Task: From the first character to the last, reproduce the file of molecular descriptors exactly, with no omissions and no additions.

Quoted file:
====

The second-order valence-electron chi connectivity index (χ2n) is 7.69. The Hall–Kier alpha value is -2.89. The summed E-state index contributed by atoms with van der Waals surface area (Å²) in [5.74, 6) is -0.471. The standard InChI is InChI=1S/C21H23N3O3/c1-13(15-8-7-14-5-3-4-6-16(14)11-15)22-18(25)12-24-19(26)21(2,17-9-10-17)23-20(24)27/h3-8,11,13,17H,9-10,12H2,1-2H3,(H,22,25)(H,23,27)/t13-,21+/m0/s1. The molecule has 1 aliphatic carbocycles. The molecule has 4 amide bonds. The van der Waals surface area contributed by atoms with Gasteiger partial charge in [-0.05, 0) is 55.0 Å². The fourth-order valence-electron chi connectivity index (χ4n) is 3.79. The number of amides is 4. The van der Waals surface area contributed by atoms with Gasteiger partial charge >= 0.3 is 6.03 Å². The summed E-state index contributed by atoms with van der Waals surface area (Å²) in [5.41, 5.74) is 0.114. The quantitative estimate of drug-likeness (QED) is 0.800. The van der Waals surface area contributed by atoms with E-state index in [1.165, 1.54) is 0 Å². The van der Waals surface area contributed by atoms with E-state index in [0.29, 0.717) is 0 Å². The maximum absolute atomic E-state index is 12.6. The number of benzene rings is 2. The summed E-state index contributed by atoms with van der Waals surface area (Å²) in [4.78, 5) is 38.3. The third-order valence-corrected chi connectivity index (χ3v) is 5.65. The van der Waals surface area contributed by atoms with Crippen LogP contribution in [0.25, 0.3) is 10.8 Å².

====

The second-order valence-electron chi connectivity index (χ2n) is 7.69. The Hall–Kier alpha value is -2.89. The summed E-state index contributed by atoms with van der Waals surface area (Å²) in [5.74, 6) is -0.471. The standard InChI is InChI=1S/C21H23N3O3/c1-13(15-8-7-14-5-3-4-6-16(14)11-15)22-18(25)12-24-19(26)21(2,17-9-10-17)23-20(24)27/h3-8,11,13,17H,9-10,12H2,1-2H3,(H,22,25)(H,23,27)/t13-,21+/m0/s1. The molecule has 1 aliphatic carbocycles. The molecule has 4 amide bonds. The van der Waals surface area contributed by atoms with Gasteiger partial charge in [-0.05, 0) is 55.0 Å². The fourth-order valence-electron chi connectivity index (χ4n) is 3.79. The number of amides is 4. The van der Waals surface area contributed by atoms with Gasteiger partial charge >= 0.3 is 6.03 Å². The summed E-state index contributed by atoms with van der Waals surface area (Å²) in [5.41, 5.74) is 0.114. The quantitative estimate of drug-likeness (QED) is 0.800. The van der Waals surface area contributed by atoms with E-state index in [1.165, 1.54) is 0 Å². The van der Waals surface area contributed by atoms with E-state index in [0.29, 0.717) is 0 Å². The maximum absolute atomic E-state index is 12.6. The number of benzene rings is 2. The summed E-state index contributed by atoms with van der Waals surface area (Å²) in [4.78, 5) is 38.3. The third-order valence-corrected chi connectivity index (χ3v) is 5.65. The van der Waals surface area contributed by atoms with Crippen LogP contribution in [0.25, 0.3) is 10.8 Å².